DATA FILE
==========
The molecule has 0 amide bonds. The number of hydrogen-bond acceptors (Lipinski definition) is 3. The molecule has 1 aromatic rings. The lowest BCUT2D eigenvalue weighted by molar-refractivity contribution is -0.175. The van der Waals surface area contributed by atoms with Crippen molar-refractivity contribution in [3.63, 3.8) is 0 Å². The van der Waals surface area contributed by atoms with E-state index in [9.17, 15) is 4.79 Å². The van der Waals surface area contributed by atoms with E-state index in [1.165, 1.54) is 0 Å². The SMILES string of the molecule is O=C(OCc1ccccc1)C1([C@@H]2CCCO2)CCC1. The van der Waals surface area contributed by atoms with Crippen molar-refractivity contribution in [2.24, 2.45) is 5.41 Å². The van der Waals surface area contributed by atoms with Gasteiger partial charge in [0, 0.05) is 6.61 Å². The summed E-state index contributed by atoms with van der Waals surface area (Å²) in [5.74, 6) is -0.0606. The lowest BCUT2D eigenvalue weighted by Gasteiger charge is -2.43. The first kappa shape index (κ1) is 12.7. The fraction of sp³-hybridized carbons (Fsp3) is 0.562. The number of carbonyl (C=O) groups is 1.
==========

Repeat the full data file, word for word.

The molecule has 0 amide bonds. The number of hydrogen-bond acceptors (Lipinski definition) is 3. The molecule has 1 aromatic rings. The lowest BCUT2D eigenvalue weighted by molar-refractivity contribution is -0.175. The van der Waals surface area contributed by atoms with Crippen molar-refractivity contribution in [3.63, 3.8) is 0 Å². The van der Waals surface area contributed by atoms with E-state index in [9.17, 15) is 4.79 Å². The van der Waals surface area contributed by atoms with E-state index in [1.165, 1.54) is 0 Å². The SMILES string of the molecule is O=C(OCc1ccccc1)C1([C@@H]2CCCO2)CCC1. The van der Waals surface area contributed by atoms with Crippen molar-refractivity contribution in [2.24, 2.45) is 5.41 Å². The van der Waals surface area contributed by atoms with Gasteiger partial charge in [0, 0.05) is 6.61 Å². The summed E-state index contributed by atoms with van der Waals surface area (Å²) in [5.74, 6) is -0.0606. The lowest BCUT2D eigenvalue weighted by Gasteiger charge is -2.43. The first kappa shape index (κ1) is 12.7. The fraction of sp³-hybridized carbons (Fsp3) is 0.562. The number of carbonyl (C=O) groups is 1.